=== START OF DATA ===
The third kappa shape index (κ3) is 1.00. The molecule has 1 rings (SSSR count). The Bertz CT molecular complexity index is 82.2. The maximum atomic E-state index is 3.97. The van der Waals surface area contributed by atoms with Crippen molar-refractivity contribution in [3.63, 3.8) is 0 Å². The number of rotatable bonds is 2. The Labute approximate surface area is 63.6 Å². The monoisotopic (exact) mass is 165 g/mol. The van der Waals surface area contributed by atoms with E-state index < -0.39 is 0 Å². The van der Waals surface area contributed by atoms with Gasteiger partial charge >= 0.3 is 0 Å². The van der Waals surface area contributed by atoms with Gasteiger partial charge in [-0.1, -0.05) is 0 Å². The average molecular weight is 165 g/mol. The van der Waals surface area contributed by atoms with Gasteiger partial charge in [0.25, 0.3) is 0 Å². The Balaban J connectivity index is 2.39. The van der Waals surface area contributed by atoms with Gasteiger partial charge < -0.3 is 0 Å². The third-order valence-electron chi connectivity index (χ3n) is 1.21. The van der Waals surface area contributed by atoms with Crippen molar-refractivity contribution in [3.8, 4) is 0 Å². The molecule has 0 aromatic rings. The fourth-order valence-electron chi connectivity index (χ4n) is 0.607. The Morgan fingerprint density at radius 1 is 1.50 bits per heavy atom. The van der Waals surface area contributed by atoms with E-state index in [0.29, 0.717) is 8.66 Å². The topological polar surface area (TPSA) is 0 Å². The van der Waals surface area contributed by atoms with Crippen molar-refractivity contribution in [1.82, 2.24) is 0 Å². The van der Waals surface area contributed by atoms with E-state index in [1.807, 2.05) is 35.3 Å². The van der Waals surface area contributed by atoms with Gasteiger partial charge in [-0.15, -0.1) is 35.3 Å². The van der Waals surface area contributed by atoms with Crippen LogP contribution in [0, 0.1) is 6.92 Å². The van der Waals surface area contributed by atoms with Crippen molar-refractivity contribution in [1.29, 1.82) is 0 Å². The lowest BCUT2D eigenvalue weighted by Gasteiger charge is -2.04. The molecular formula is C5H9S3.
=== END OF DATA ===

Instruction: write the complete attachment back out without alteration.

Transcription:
The third kappa shape index (κ3) is 1.00. The molecule has 1 rings (SSSR count). The Bertz CT molecular complexity index is 82.2. The maximum atomic E-state index is 3.97. The van der Waals surface area contributed by atoms with Crippen molar-refractivity contribution in [3.63, 3.8) is 0 Å². The number of rotatable bonds is 2. The Labute approximate surface area is 63.6 Å². The monoisotopic (exact) mass is 165 g/mol. The van der Waals surface area contributed by atoms with E-state index < -0.39 is 0 Å². The van der Waals surface area contributed by atoms with Gasteiger partial charge >= 0.3 is 0 Å². The van der Waals surface area contributed by atoms with Gasteiger partial charge in [-0.1, -0.05) is 0 Å². The average molecular weight is 165 g/mol. The van der Waals surface area contributed by atoms with Gasteiger partial charge in [0.25, 0.3) is 0 Å². The Balaban J connectivity index is 2.39. The van der Waals surface area contributed by atoms with Gasteiger partial charge < -0.3 is 0 Å². The third-order valence-electron chi connectivity index (χ3n) is 1.21. The van der Waals surface area contributed by atoms with Crippen molar-refractivity contribution in [3.8, 4) is 0 Å². The molecule has 0 aromatic rings. The fourth-order valence-electron chi connectivity index (χ4n) is 0.607. The Morgan fingerprint density at radius 1 is 1.50 bits per heavy atom. The van der Waals surface area contributed by atoms with E-state index in [0.29, 0.717) is 8.66 Å². The topological polar surface area (TPSA) is 0 Å². The van der Waals surface area contributed by atoms with Crippen molar-refractivity contribution in [1.82, 2.24) is 0 Å². The van der Waals surface area contributed by atoms with E-state index in [1.807, 2.05) is 35.3 Å². The van der Waals surface area contributed by atoms with Gasteiger partial charge in [-0.15, -0.1) is 35.3 Å². The van der Waals surface area contributed by atoms with Crippen LogP contribution in [0, 0.1) is 6.92 Å². The van der Waals surface area contributed by atoms with Crippen molar-refractivity contribution in [1.29, 1.82) is 0 Å². The lowest BCUT2D eigenvalue weighted by Gasteiger charge is -2.04. The molecular formula is C5H9S3.